2. Find safer additives. In cases where plastic additives are necessary, there are many routes for reducing a product's chemical footprint. First, and often the easiest route, is to substitute high-concern additives with safer alternatives. For example, in the electronics sector, companies are replacing brominated flame retardants with safer alternatives. Figure 2 [ES-3] illustrates how electronic companies dramatically can reduce the chemical footprint of chemicals in products by selecting safer alternatives.
3. Use safer polymers. The most important thing companies can do to reduce their chemical footprint is to shift to safer polymers with better manufacturing scores and fewer additives — thereby reducing both the additives of high concern and the manufacturing footprint. For example, when Dignity Health switched to non-PVC IV bags, it eliminated roughly 1,543,467 pounds of PVC as well as 673,023 pounds of the reproductive toxicant DEHP and 33,651 pounds of the endocrine disruptor BPA over a six-year period.
4. Close the loop and use post-consumer recycled content. PCR content holds the potential of significantly reducing the chemical footprint of a plastic product by bypassing the impacts of polymer manufacturing. In general, using PCR content is a preferred route for reducing the chemical footprint of a polymer and a plastic product. A challenge with PCR content can be the legacy of the past use of chemicals of high concern in plastics manufacturing. For example, the recycling and reuse of polyurethane foam means that companies continue to keep the persistent, bioaccumulative and toxic (PBT) flame retardant pentabromodiphenyl ether (pentaBDE) in the economy. Concerns with legacy toxic chemicals in PCR plastics should be a driver to reduce the chemical footprint of plastics.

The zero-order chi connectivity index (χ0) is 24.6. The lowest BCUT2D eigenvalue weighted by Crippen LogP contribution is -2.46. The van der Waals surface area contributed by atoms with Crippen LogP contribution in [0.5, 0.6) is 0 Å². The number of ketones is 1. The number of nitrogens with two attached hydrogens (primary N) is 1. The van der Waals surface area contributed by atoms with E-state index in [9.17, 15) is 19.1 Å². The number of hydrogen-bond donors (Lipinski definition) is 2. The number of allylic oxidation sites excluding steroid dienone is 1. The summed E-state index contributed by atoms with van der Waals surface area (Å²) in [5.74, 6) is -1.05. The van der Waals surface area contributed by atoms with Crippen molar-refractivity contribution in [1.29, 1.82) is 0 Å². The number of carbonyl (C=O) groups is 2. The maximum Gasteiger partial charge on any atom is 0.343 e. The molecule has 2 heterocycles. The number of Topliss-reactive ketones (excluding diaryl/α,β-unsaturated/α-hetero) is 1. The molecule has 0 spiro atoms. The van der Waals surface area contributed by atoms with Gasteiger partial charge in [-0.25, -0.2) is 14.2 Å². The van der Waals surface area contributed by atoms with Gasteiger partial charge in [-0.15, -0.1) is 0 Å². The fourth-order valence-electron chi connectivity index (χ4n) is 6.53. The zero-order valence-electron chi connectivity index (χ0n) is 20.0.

Redesign the product. Product redesign holds the potential of both enhancing the value of the product while reducing its chemical footprint. For example, companies can redesign electronic products such that plastic parts do not come into contact or into proximity with parts that heat up, thereby obviating the need for flame retardants. The redesign of chairs to use wire mesh instead of foam reduces the weight and avoids foam that requires flame retardant chemicals.
Ultimately the success of reducing the chemical footprint of plastics will require greater transparency on the chemicals in products. Chemical footprinting holds the potential to create a metric for measuring progress away from chemicals of high concern and toward safer alternatives. A challenge to managing chemicals in products and supply chains always has been, as the business adage goes, "You can't manage what you can't measure." To date companies have lacked clear metrics for measuring progress to safer chemicals. The Plastics Scorecard, by creating a framework for chemical footprinting, creates a metric by which companies can manage chemicals and measure progress.
If successful, the Plastics Scorecard will advance the development and use of plastics that use inherently safer chemicals in all steps of polymer production as well as in the selection of additives — thereby greatly reducing the costs of hazardous chemicals all along the lifecycle of plastics, from manufacturing to use to disposal.
Plastic bottles image by Pressmaster via Shutterstock.